6. Monitor Compliance -- Having promised Green measures, a developer must ensure they are delivered. A commissioning authority is a third party that assists in monitoring builder to the Green guidelines. Design review during the various stages of design and spot-checking during construction are necessary to make sure the Green claims stand up to public scrutiny. A Green report card can be developed to inform builders of their compliance and manage success and failures in the field. "This is one of the hardest things," according to Jorden Segraves, senior level job captain, TCA (Thomas P. Cox: Architects, Inc. of Irvine, CA). "All of the subs don't necessarily use all of the products specified in green programs. You have to get your general contractor to understand and buy in from the beginning--all the way back to schematic design. If all parties aren't properly educated and involved, it's going to be difficult," said Segraves.
A key step in designing a Green program is to initiate a cost-benefit analysis. After the Green team has developed an initial array of Green elements, the additional revenue, cost savings, or other compensating factors are identified for each element. Using the SPeAR[TM] evaluation program, elements can be categorized by timing of cost recapture, if there is any. The Green program can then be modified to better align not only the environmental objectives, but the market, political, and economic goals of the developer. On several projects this process has helped focus efforts on Green elements most likely to succeed, while jettisoning those that sounded good but were extremely expensive relative to either marketing or environmental impact.
To further refine the vertical building program, another tool--the residual impact analysis--can be used. The additional cost per square foot of each Green element is adjusted by the projected increase in sales price. The remaining uncaptured cost is converted to the impact on the residual value per acre. The master developer determines its acceptable buy-down or risk level and adjusts the program to include those elements with the best cost-benefit relationship. The master developer often engages in price participation with the builders to later recapture the initial reduction on residual value. The total additional cost of Green can also be offset by other cost adjustments.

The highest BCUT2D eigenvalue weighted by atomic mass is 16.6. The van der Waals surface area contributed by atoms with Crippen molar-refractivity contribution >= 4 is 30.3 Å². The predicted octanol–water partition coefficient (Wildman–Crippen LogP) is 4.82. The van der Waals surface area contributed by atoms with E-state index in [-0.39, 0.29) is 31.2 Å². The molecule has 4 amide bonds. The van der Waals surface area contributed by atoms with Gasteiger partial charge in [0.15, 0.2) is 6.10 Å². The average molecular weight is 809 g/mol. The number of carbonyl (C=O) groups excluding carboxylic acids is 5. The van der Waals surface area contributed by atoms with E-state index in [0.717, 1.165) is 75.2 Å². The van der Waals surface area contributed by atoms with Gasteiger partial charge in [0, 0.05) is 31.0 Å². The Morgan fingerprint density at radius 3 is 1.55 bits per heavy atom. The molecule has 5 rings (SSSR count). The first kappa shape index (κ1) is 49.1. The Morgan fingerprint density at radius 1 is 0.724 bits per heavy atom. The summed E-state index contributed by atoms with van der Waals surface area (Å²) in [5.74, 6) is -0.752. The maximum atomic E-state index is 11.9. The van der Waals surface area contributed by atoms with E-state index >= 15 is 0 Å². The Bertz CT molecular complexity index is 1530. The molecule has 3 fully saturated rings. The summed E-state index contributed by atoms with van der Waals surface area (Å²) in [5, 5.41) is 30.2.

As the program goes into implementation, the builders will have many questions and comments about the program. This can have a tendency to disassemble the program if it is not channeled into a positive, constructive dialogue. With some projects, builders have been brought together in workshops to share their experiences and techniques with other builders.
SALES AND MARKETING
Communicating the value of the Green features to homebuyers is key. For example, a bamboo floor or a photovoltaic panel is readily visible, but water run-off is harder to see. It's important not to promise more than can be delivered. The type of consumer interested in Green communities is very sophisticated, educated, and questioning; they want quantifiable information. Minimizing the gap between expectations and delivery is critical for sales. Authenticity is often a shared value with sustainability. Sales and marketing must be careful not to commercialize or oversell Green design. Instead, marketing programs should communicate Green benefits as part of a larger quality-of-life proposition. Some builders seem to struggle when they market Green as the primary selling point, but when combined with others, such as trails, open space, and good neighborhood design, it's much more effective.
Since a number of Green items will probably be options, information on choice, cost, and benefit to the consumer must be clear and accurate. The master developer must take a hands on approach to assist builders in setting up an effective Green sales program, which should not be fully dependent on an individual project's sales staff.
The U.S. Green Building Council is currently developing a certification process for individual homes and neighborhood development. Until then, there is no uniform standard to measure the greenness of a new master-planned community, or more importantly, provide a methodology for balancing a projects unique environmental, market and economic objectives.
THE BEST STRATEGY
The best strategy is a step-by-step process that integrates local demographic and value based market drivers, identifies both a cost and a revenue stream for Green elements, and then uses a cost/benefit methodology to create a customized Green program consistent with the master developer's objectives and business plan.
Successful Green communities arise from a holistic approach that incorporates the marketplace. They are livable, healthy, enduring, human-scale places that are compatible with and considerate of the earth's natural ecosystems. If planned correctly Green communities will be viable--environmentally and economically.